Last Saturday, the Mother Goose Stakes, a prestigious race for fillies was contested at Belmont Park. At nearly the same time, the Hollywood Oaks, another prestigious race for fillies was contested at Hollywood Park. Between the two, there were a total of ten fillies entered—five in each race—despite purses of $300,000 and $200,000 respectively.
This is concerning and illustrates an ongoing problem with the sport of horse racing. Simply, there are many races with too few entrants. Of course, that leads to another question, the question of whether there are too many tracks and races to attract quality fields.
When the casual fan watches the Kentucky Derby on the first Saturday in May, he or she sees 20 horses and probably thinks that’s too many. Two weeks later, 10 more go in the Preakness, and three weeks later, 14 run in the Belmont Stakes. On the surface, it looks grand. The fields are full, the stands are packed and moreover, with so many runners, there is good betting and money making opportunities. Derby winner Orb was among the favorites, but at 5-1, a $2 win bet brought back at least $12. In the Mother Goose, Dreaming of Julia was made the 1 to 2 favorite, meaning a win pays back $3, a paltry profit of $1. Once again, should we be surprised when people head for VLTs and gambling tables to spend their dollars?
I’m not sure what can be done to get bigger and fuller fields, particularly for stakes races. In the claimers and allowance races, it may be tougher because there are fewer foals today than there were 25 years ago. Horse racing is an expensive game, and even with syndicates such as Dogwood Stables and West Point Thoroughbreds, the cost to play the game remains high.
I used to be of the belief that there should be a minimum of eight horses in each race, but have come down to six. When I see a field of five or even less, I cringe because in sum, that is not good for the sport. Harness racing, which we know is not the same, usually has eight horse fields in each race at most tracks.
One thing that the tracks could do is condense the number of races each day. Most tracks offer at least eight races on each card, with the majority holding nine. Who decided that was the magic number? And, why can’t that number vary? Why not take the total number of horses entered and divide by eight or even six? If you have 36 horses ready to run, why not have just six races with six in each race? Is this too simplistic? Yes, but I’m sure the topic has been discussed by those who run the tracks.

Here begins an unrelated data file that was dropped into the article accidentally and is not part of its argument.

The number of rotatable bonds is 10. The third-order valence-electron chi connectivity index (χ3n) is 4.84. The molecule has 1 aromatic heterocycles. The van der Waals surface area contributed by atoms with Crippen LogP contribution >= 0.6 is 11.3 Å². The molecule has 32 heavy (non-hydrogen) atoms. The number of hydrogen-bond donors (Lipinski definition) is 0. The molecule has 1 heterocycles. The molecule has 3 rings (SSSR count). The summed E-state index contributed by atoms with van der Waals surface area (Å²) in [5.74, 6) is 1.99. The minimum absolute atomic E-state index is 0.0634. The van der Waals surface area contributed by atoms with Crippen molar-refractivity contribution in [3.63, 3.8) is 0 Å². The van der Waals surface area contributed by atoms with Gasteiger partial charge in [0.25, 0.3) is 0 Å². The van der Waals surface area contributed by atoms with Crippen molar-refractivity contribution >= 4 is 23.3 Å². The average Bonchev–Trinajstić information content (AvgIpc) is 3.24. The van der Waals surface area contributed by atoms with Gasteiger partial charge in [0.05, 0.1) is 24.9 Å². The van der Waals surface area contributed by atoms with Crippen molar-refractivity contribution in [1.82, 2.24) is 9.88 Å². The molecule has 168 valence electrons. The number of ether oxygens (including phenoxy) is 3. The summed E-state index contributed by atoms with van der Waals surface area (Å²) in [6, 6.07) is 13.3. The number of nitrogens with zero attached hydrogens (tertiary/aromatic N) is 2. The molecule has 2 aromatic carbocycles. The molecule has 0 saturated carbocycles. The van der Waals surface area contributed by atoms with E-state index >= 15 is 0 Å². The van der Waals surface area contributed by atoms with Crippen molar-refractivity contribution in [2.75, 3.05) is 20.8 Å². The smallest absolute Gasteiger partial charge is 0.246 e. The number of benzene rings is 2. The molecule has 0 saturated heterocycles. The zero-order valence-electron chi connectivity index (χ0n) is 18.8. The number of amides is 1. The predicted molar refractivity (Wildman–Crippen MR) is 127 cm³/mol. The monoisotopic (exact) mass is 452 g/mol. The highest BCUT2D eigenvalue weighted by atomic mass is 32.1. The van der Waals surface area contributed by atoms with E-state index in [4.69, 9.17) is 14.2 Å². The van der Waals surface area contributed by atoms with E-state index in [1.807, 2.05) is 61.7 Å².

The upcoming Saratoga meet presents another problem with potential fields. The Spa races six days per week, with Tuesday being the dark day. We know that people come to the Spa for many more reasons than watching horse racing. If we compare the crowds at Saratoga with those at Aqueduct, it would be quite a contrast. But, six days will mean even thinner fields with fewer horses and even less chances to make big money at the betting windows.
Saratoga is a 40 day meet, so there is no way that NYRA would ever consider moving to a five day per week schedule, despite the fact that the quality of racing would be better. There is too much money to be made, and money is the king. We also know that Saratoga is an aberration; it’s almost insulated from the normal everyday racing circuits that exist around the country.
There has been talk of reducing the Aqueduct winter meet to four days and that is the smart thing to do. One less day, means one less day. It would make the fields fuller and hopefully more competitive. It would also give the race schedule makers more flexibility and make their job easier.
It will never be perfect. There could be nine horses entered in an allowance race and four could scratch that morning, reducing the field to five. Could you cancel the race if there were less than six entered? You could and perhaps should, but once again that won’t happen. There are so many—too many— race tracks around the country and that also thins the fields out, but because horse racing is state regulated, that won’t change either. In fact, New York State requires tracks to operate year round, counting on those revenues for budget and spending purposes. Parx Racing, formerly Philadelphia Park, begins its racing season on January 1 and ends it December 31 so the commonwealth can budget accordingly. Is there that much interest to mandate a 12 month season?
The Saratoga meet is unique. It’s quick and easy. There are 40 opportunities, 40 chances to get to the track, so plans have to be made. If you live near Philly, you can waive your hand and say I’ll go next weekend, then the next, and the next, until guess what? You never go. More tracks should operate like Saratoga and Keeneland. By limiting the calendar, you actually increase demand, the old supply and demand economic theory.
Think of the NFL, by far the most popular and in demand sport of them all. They play 16 games, three playoff rounds and the Super Bowl. The fans crave it, America craves it, and when the season ends, fans are sad. But, that’s where the NFL is smart. They know this is the case so they take seven months off before the serious games start anew. They know that by September the fans are salivating and for the next five months, the intensity will reign supreme.
Decreasing supply is good thinking, but it’s not practical. So, we will continue to see major stakes races like the Mother Goose with five fillies entered. Most people don’t care, but to those who love the sport, it’s not a good thing from a quality standpoint. Who wouldn’t want to see ten fine fillies running for the prestige and the purse, rather than five?
Until next time…